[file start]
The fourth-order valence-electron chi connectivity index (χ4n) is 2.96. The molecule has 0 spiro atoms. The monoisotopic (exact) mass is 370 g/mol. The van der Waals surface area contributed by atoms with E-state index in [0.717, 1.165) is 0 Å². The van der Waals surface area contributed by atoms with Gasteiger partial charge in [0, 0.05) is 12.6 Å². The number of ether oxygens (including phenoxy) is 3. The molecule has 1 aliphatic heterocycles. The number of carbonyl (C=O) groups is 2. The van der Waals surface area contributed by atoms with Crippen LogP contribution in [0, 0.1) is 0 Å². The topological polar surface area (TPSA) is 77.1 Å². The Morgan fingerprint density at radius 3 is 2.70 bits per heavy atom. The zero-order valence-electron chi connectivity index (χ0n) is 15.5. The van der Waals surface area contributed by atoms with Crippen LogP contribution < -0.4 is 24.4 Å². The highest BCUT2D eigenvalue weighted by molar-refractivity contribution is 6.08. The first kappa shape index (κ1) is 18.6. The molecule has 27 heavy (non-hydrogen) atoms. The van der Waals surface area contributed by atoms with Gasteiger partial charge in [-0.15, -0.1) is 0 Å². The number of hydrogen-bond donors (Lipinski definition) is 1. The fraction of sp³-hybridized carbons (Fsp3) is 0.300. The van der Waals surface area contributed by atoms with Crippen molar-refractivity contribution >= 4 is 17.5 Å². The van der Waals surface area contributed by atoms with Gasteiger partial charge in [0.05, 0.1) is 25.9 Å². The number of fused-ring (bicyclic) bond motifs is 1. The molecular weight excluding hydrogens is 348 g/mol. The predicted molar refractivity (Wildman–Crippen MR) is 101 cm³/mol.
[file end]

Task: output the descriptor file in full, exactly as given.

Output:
The fourth-order valence-electron chi connectivity index (χ4n) is 2.96. The molecule has 0 spiro atoms. The monoisotopic (exact) mass is 370 g/mol. The van der Waals surface area contributed by atoms with E-state index in [0.717, 1.165) is 0 Å². The van der Waals surface area contributed by atoms with Gasteiger partial charge in [0, 0.05) is 12.6 Å². The number of ether oxygens (including phenoxy) is 3. The molecule has 1 aliphatic heterocycles. The number of carbonyl (C=O) groups is 2. The van der Waals surface area contributed by atoms with Crippen LogP contribution in [0, 0.1) is 0 Å². The topological polar surface area (TPSA) is 77.1 Å². The Morgan fingerprint density at radius 3 is 2.70 bits per heavy atom. The zero-order valence-electron chi connectivity index (χ0n) is 15.5. The van der Waals surface area contributed by atoms with Crippen LogP contribution < -0.4 is 24.4 Å². The highest BCUT2D eigenvalue weighted by molar-refractivity contribution is 6.08. The first kappa shape index (κ1) is 18.6. The molecule has 27 heavy (non-hydrogen) atoms. The van der Waals surface area contributed by atoms with Gasteiger partial charge in [-0.15, -0.1) is 0 Å². The number of hydrogen-bond donors (Lipinski definition) is 1. The fraction of sp³-hybridized carbons (Fsp3) is 0.300. The van der Waals surface area contributed by atoms with Crippen molar-refractivity contribution >= 4 is 17.5 Å². The van der Waals surface area contributed by atoms with Gasteiger partial charge in [0.05, 0.1) is 25.9 Å². The number of fused-ring (bicyclic) bond motifs is 1. The molecular weight excluding hydrogens is 348 g/mol. The predicted molar refractivity (Wildman–Crippen MR) is 101 cm³/mol.